I am a tax professional (EA) and one of my clients sent me the following article. He has an S Corp. Please review it and let me know your view on it. As far as I know, what he is proposing requires the client to pay 15.3 % of all ;profit to Social Security and Medicare. And for a one man S corp I see little advantage in what he is proposing. Am I missing something here? Also, last I knew S corps were way less audited than Sole Props. Not sure about partnerships. And I do not see why he would put things in a format that appears to give no SE tax shielding. Let me know your view. I am dealing with many one and two man S Corps and LLCs filing as S-Corps. Usually it is a step up from Sole Prop to shield profit from SE tax. Is there some advantage to what this guy says, or is he just ranting.LET'S PLEASE PUTS-CORPS COMPLETELY TO REST – DEAD & BURIED!We are in the 21st century, not the 1st century!Despite telling real estate investors and business owners to avoid S-corps in my courses, newsletters and other correspondence, I continue to get questions on using an S-corporation. The “S” in S-corp stands for SUCK! Here is why, which is not based on my opinion, but based on factual data…Major Tax Pitfall Of S-Corporations_More IRS audit profile and audited much more than partnerships. Very high IRS exposure (the most IRS litigated entity where the taxpayer almost always losses)._Highly Taxed W-2 Salaries With Substantial Employment Taxes – The net income of an S-corp is presently exempt from employment taxes*. But, based on numerous and continuing Tax Court cases, IRS requires the S-corp to pay you a significant amount (even 100%) of highly taxed W-2 salaries along with payroll taxes and filings. This amounts to thousands of dollars of “garbage” employment taxes out the window, reducing your business cash flow. (*Pending legislation would make S-corp net income totally subject to employment taxes)._Limits on fully deducting business tax losses because such losses are limited to the shareholder's basis in the S-corp's stock, which does not include third party debt. Termination of an S-corp status freezes the deductibility of unused carryover losses._S-corp distributions of tax-free borrowed money to shareholders could be taxable because of the above basis limitations. What a tax disaster!_Income and losses must be apportioned strictly in accordance with the exact number of shares owned, with no variations of special allocations to different shareholders._Limits on who can be a shareholder. S-corporations cannot have as shareholders – IRA's, corporations, partnerships and non-resident aliens._An S-corp can have only one class of stock ownership. Not being able to treat entity owners differently puts a limit on tax-reduction planning, such as with a special two-tier LLC structure (see below).What To Do > LLC-partnerships do not have the following disadvantages. Therefore if you have an S-corp, for your real estate investments or your small business other than real estate, get RID it.For real estate investments use a properly structured real estate LLC-Partnership per The LLC Master Machine Asset Protection System www.LLCProtectYou.comFor a small business other than real estate, use a properly structured two-tier business LLC-Partnership per The Business Owner's LLC- Protection System www.LLCBIZShield.comKnow Thy Money!SOME HARDCORE FACTS ABOUT MONEYFACT 1: NO body, but NO body. cares more about your money than YOU! And that is the way it should be as you are the owner. When I say “money” I do not just mean cash or bank accounts; there is also the equity in your home, real estate investments and other assets – IRA, 401(k), other retirement plans, stocks, bonds, mutual funds, insurance, annuities, etc. And your taxes (see below).FACT 2: Taxes = Money! Saving taxes is like making money. The wealthy know that taxes are a primary factor in determining whether you get rich or stay poor. Let's say, for example, you're able to save just $2,000 annually on your tax bill. (With a good tax plan it will be much higher). You invest the $2,000 annually in an IRA which earns a tax-free annual return of 10%. After 20 years, you'll have over $114,000! If you can save $10,000 annually on your tax bill and invest it in a Simple IRA for 20 years, you'll end up with almost $573,000! Over a half of million dollars!! (Imagine how much with Mike Warren note buying!) $5,000 in tax savings (which is found money) as a 10% down payment can allow you to buy an additional $50,000 in real estate! Assuming a 20% yearly return you would earn $10,000 which in 5 years would accumulate to $50,000! Get the point? Money makes money, but tax-free money makes a lot more!!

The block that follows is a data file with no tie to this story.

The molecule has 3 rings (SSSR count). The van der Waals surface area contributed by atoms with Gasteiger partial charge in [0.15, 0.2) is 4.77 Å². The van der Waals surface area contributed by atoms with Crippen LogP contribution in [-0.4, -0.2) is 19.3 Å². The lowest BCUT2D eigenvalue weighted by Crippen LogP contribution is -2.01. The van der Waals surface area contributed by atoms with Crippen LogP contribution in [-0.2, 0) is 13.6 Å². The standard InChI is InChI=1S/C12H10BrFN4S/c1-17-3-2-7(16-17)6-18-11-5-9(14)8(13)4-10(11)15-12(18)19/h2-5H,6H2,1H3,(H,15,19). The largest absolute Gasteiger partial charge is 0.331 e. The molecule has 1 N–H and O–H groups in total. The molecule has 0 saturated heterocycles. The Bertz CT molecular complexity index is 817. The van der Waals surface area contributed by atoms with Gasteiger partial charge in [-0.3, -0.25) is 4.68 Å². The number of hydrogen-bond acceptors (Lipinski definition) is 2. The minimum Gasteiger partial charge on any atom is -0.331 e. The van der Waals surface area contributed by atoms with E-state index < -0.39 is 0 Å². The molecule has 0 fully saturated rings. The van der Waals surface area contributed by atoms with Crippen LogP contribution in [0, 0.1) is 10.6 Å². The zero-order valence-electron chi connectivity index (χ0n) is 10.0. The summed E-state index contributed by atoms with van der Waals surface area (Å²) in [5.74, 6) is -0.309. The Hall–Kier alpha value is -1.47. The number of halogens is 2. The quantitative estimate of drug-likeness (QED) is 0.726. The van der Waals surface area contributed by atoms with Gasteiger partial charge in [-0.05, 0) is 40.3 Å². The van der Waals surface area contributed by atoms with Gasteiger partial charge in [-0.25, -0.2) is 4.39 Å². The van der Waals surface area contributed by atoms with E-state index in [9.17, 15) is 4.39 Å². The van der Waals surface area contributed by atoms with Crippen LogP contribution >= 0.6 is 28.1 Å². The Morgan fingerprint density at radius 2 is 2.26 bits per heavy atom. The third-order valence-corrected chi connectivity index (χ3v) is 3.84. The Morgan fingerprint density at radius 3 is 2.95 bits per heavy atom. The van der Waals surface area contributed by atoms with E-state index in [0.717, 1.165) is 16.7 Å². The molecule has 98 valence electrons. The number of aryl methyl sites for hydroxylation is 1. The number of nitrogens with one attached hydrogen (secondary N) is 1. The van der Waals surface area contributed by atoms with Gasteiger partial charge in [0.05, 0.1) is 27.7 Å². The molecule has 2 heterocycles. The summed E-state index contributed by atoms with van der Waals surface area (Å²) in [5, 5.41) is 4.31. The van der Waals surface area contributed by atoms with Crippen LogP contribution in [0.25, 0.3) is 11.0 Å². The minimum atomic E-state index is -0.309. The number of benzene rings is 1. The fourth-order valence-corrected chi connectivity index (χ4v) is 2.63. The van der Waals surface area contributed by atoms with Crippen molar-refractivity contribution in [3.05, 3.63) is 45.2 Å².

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Lane

JD, MBA, CFP, CRPS

Doctoral Degree

21,062 satisfied customers
Would this be a new question or an extension of the old

Would this be a new question or an extension of the old question?JA: The Accountant will know how to help. Please tell me more, so we can help you best.Customer: Well I need to ask a follow up question to my previous questionJA: Is there anything else the Accountant should be aware of?Customer: Yes. I had a personal bankrupcy, and I wanted to make sure I can still take the loss on the shares. The shares were valued at practically nothing in the bankrupcy.

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PDtax

Owner

Master's Degree

7,658 satisfied customers
We have two companies, a service company and a manufacturing

We have two companies, a service company and a manufacturing company. We are considering combining them into one company, but are trying to determine what the tax factors are. Would it be better for us to leave them separate, or would it not make that much difference if we combined them.JA: The Accountant will know how to help. Is there anything else the Accountant should be aware of?Customer: I think that's it. We just want to make the best decision for the company.

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Mark Taylor

Certified Public Accountant

Masters

3,376 satisfied customers